Our conclusion that summary judgment was properly granted is supported by the appellant's ratification of the contested transactions by signing the deeds as secretary-treasurer of Great Oak. Appellee, Arlo Shay, and the appellant shared total control of Great Oak. By ratifying the sale of the properties, the appellant has given his approval to the transaction and thus, the approval of all the shareholders of Great Oak was obtained. Where a director or officer of a corporation engages in transactions with the corporation, those transactions may be approved by the shareholders. Chambers v. Beaver-Advance Corporation, 392 Pa. 481, 140 A.2d 808 (1958). Whether such transactions are approved is a mixed question of law and fact. Zampetti v. Cavanaugh, 406 Pa. 259, 176 A.2d 906 (1962). *458 In the present case however, there are no facts in dispute. The appellant signed the deeds, and therefore we must infer his approval of the transactions. We find the trial court's grant of summary judgment was correct.


Appellant's action in assumpsit alleges an oral agreement between appellant and appellees, whereby the appellees would pay the appellant one-third (1/3) of the fair market value of the properties. Appellant sought damages for breach of the alleged contract. The trial court granted summary judgment in favor of the appellees. It found that the oral agreement alleged by the appellant would be an illegal agreement. The illegality was vaguely described as being violative of state and federal tax laws. The court tacitly assumed that the agreement would be unenforceable.

An agreement that cannot be performed without violating a statute is illegal and will not be enforced. Dippel v. Brunozzi, 365 Pa. 264, 74 A.2d 112 (1950); Pennsylvania R. Co. v. Cameron, 280 Pa. 458, 124 A. 638 (1924); Gramby, et al. v. Cobb, 282 Pa.Super. 183, 422 A.2d 889 (1980). However, it must appear that the subject of the agreement is specifically proscribed by statute. Shafer v. A.I.T.S., 285 Pa.Super. 490, 428 A.2d 152 (1981).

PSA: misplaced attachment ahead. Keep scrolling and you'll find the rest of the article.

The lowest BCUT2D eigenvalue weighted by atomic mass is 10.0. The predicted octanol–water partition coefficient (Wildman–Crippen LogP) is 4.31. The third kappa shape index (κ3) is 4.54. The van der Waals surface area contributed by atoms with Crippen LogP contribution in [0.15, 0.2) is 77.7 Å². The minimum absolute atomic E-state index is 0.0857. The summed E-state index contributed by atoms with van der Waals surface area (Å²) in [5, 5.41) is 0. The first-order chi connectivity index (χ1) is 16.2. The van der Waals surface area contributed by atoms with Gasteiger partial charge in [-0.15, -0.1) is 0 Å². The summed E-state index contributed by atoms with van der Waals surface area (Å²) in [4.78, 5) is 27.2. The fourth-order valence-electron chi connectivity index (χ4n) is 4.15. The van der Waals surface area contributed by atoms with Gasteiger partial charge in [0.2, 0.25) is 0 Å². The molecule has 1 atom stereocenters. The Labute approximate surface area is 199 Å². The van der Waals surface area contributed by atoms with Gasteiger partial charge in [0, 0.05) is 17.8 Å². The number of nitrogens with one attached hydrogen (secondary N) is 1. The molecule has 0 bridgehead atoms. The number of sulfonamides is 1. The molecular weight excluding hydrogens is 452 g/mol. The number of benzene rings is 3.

The transfer of the properties from Great Oak to the appellees is not per se illegal as long as there is no detriment to the creditors or shareholders of Great Oak. We perceive no detriment from the record. Therefore, if there is any illegality it must be in the alleged promise of payment to appellant of one-third (1/3) of the fair market value of the properties. The lower court finds that any payments would have rightfully belonged to the corporation and could have only been distributed to the appellant in accordance with state and federal tax and dividend requirements.

*459 In O'Brien v. O'Brien Steel Construction Company, 440 Pa. 375, 271 A.2d 254 (1970), defendant-appellants sought, on appeal, to interpose a defense of illegality of a contract to pay life insurance benefits to plaintiff. They contended that enforcement of the contract to pay over the benefits would result in a tax fraud. The court stated:

We are presented at most with the unilateral wrongdoing of parties on one side of the contract, giving rise to possible federal tax and criminal liability. If there was indeed such wrongdoing, it was not required in any way by the contract. No sound public policy suggests that we hold a contract unenforceable merely because one of the parties misreports or fails to report the transaction to the appropriate taxing authority. The rule of law that does control the disposition of this case is that a claim connected with an illegal contract is enforceable if the plaintiff does not require the illegal transaction to establish that claim.

First National Bank v. Baer, 277 Pa. 184, 120 A. 815 (1923). Id., 440 Pa. at 380, 271 A.2d 256.

In the present case we cannot say the record is sufficiently supportive of the illegality of the contract so as to merit a grant of summary judgments. The illegality was not raised as a defense by the appellees; rather, it was raised by the trial court sua sponte. There is nothing in the record concerning any of the details of the alleged oral agreement which could conclusively indicate that the transaction was intended to circumvent any laws. Accordingly, we find that summary judgment was improperly granted in the assumpsit action. The appellant is entitled to a determination of whether the alleged oral contract between himself and the appellees was valid and enforceable. RoMed Construction Co., Inc. v. Clyde M. Bartley Co., Inc., 270 Pa.Super. 420, 411 A.2d 790 (1979).

Affirmed in part and reversed in part.


[1] Our research has not uncovered any cause of action so entitled. However, we shall treat it as if properly designated: i.e., "usurpation of corporate opportunity."